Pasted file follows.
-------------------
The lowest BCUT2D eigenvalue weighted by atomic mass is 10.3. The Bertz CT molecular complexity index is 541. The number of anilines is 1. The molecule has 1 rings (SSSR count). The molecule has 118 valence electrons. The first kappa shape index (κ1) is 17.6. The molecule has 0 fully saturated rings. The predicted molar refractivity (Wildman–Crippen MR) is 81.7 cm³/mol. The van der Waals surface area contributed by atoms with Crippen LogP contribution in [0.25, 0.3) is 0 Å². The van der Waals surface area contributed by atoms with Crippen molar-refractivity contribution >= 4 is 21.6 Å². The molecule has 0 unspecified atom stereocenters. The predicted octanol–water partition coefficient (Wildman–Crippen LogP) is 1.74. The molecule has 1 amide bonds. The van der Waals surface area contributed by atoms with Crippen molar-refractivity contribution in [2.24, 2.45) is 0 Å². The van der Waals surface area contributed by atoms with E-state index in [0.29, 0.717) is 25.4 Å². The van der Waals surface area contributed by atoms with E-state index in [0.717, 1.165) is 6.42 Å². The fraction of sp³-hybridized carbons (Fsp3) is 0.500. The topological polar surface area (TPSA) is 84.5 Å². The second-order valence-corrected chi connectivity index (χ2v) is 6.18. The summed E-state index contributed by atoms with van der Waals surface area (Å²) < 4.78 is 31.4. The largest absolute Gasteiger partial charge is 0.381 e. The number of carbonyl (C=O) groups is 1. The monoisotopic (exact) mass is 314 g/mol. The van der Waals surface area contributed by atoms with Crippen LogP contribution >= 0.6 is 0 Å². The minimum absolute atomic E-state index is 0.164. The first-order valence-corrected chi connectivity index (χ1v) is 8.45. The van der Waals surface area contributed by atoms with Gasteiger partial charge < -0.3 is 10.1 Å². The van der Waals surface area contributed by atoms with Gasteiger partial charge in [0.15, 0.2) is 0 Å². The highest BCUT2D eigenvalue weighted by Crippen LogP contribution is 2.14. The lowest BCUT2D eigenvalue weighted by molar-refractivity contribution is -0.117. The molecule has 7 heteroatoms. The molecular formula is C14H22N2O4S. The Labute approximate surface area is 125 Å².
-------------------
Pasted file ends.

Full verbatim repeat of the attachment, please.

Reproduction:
The lowest BCUT2D eigenvalue weighted by atomic mass is 10.3. The Bertz CT molecular complexity index is 541. The number of anilines is 1. The molecule has 1 rings (SSSR count). The molecule has 118 valence electrons. The first kappa shape index (κ1) is 17.6. The molecule has 0 fully saturated rings. The predicted molar refractivity (Wildman–Crippen MR) is 81.7 cm³/mol. The van der Waals surface area contributed by atoms with Crippen LogP contribution in [0.25, 0.3) is 0 Å². The van der Waals surface area contributed by atoms with Crippen molar-refractivity contribution >= 4 is 21.6 Å². The molecule has 0 unspecified atom stereocenters. The predicted octanol–water partition coefficient (Wildman–Crippen LogP) is 1.74. The molecule has 1 amide bonds. The van der Waals surface area contributed by atoms with Crippen molar-refractivity contribution in [2.24, 2.45) is 0 Å². The van der Waals surface area contributed by atoms with E-state index in [0.29, 0.717) is 25.4 Å². The van der Waals surface area contributed by atoms with E-state index in [0.717, 1.165) is 6.42 Å². The fraction of sp³-hybridized carbons (Fsp3) is 0.500. The topological polar surface area (TPSA) is 84.5 Å². The second-order valence-corrected chi connectivity index (χ2v) is 6.18. The summed E-state index contributed by atoms with van der Waals surface area (Å²) < 4.78 is 31.4. The largest absolute Gasteiger partial charge is 0.381 e. The number of carbonyl (C=O) groups is 1. The monoisotopic (exact) mass is 314 g/mol. The van der Waals surface area contributed by atoms with Crippen LogP contribution >= 0.6 is 0 Å². The minimum absolute atomic E-state index is 0.164. The first-order valence-corrected chi connectivity index (χ1v) is 8.45. The van der Waals surface area contributed by atoms with Gasteiger partial charge < -0.3 is 10.1 Å². The van der Waals surface area contributed by atoms with Gasteiger partial charge in [0.15, 0.2) is 0 Å². The highest BCUT2D eigenvalue weighted by Crippen LogP contribution is 2.14. The lowest BCUT2D eigenvalue weighted by molar-refractivity contribution is -0.117. The molecule has 7 heteroatoms. The molecular formula is C14H22N2O4S. The Labute approximate surface area is 125 Å².